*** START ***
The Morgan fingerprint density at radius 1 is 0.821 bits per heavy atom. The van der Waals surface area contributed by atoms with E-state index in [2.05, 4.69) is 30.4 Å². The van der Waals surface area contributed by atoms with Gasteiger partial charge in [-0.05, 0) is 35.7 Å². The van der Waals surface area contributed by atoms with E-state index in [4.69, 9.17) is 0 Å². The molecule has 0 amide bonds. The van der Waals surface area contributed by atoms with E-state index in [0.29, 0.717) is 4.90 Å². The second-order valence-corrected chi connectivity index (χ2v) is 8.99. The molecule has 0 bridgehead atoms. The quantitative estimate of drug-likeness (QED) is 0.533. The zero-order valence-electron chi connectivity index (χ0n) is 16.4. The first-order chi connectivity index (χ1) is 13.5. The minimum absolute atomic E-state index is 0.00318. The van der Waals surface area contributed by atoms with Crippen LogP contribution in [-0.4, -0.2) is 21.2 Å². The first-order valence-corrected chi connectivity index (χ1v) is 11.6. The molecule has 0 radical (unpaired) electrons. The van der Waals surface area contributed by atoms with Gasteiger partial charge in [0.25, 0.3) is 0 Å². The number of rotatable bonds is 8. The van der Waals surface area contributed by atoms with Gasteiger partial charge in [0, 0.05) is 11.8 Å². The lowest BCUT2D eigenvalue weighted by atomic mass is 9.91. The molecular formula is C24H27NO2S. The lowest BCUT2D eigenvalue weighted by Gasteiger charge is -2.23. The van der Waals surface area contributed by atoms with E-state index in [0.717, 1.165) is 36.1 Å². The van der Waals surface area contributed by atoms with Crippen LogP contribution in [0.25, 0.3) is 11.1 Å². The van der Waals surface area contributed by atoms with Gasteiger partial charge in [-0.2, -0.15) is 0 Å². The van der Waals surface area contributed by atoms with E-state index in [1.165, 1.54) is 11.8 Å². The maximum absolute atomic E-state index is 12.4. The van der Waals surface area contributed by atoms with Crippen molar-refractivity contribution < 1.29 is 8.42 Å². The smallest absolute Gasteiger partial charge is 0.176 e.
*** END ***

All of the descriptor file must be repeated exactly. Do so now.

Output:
The Morgan fingerprint density at radius 1 is 0.821 bits per heavy atom. The van der Waals surface area contributed by atoms with E-state index in [2.05, 4.69) is 30.4 Å². The van der Waals surface area contributed by atoms with Gasteiger partial charge in [-0.05, 0) is 35.7 Å². The van der Waals surface area contributed by atoms with E-state index in [4.69, 9.17) is 0 Å². The molecule has 0 amide bonds. The van der Waals surface area contributed by atoms with E-state index in [0.29, 0.717) is 4.90 Å². The second-order valence-corrected chi connectivity index (χ2v) is 8.99. The molecule has 0 bridgehead atoms. The quantitative estimate of drug-likeness (QED) is 0.533. The zero-order valence-electron chi connectivity index (χ0n) is 16.4. The first-order chi connectivity index (χ1) is 13.5. The minimum absolute atomic E-state index is 0.00318. The van der Waals surface area contributed by atoms with Crippen LogP contribution in [-0.4, -0.2) is 21.2 Å². The first-order valence-corrected chi connectivity index (χ1v) is 11.6. The molecule has 0 radical (unpaired) electrons. The van der Waals surface area contributed by atoms with Gasteiger partial charge in [0.25, 0.3) is 0 Å². The number of rotatable bonds is 8. The van der Waals surface area contributed by atoms with Gasteiger partial charge in [0, 0.05) is 11.8 Å². The lowest BCUT2D eigenvalue weighted by atomic mass is 9.91. The molecular formula is C24H27NO2S. The lowest BCUT2D eigenvalue weighted by Gasteiger charge is -2.23. The van der Waals surface area contributed by atoms with E-state index in [0.717, 1.165) is 36.1 Å². The van der Waals surface area contributed by atoms with Crippen LogP contribution in [0.25, 0.3) is 11.1 Å². The van der Waals surface area contributed by atoms with Gasteiger partial charge in [-0.2, -0.15) is 0 Å². The van der Waals surface area contributed by atoms with E-state index in [1.165, 1.54) is 11.8 Å². The maximum absolute atomic E-state index is 12.4. The van der Waals surface area contributed by atoms with Crippen molar-refractivity contribution < 1.29 is 8.42 Å². The smallest absolute Gasteiger partial charge is 0.176 e.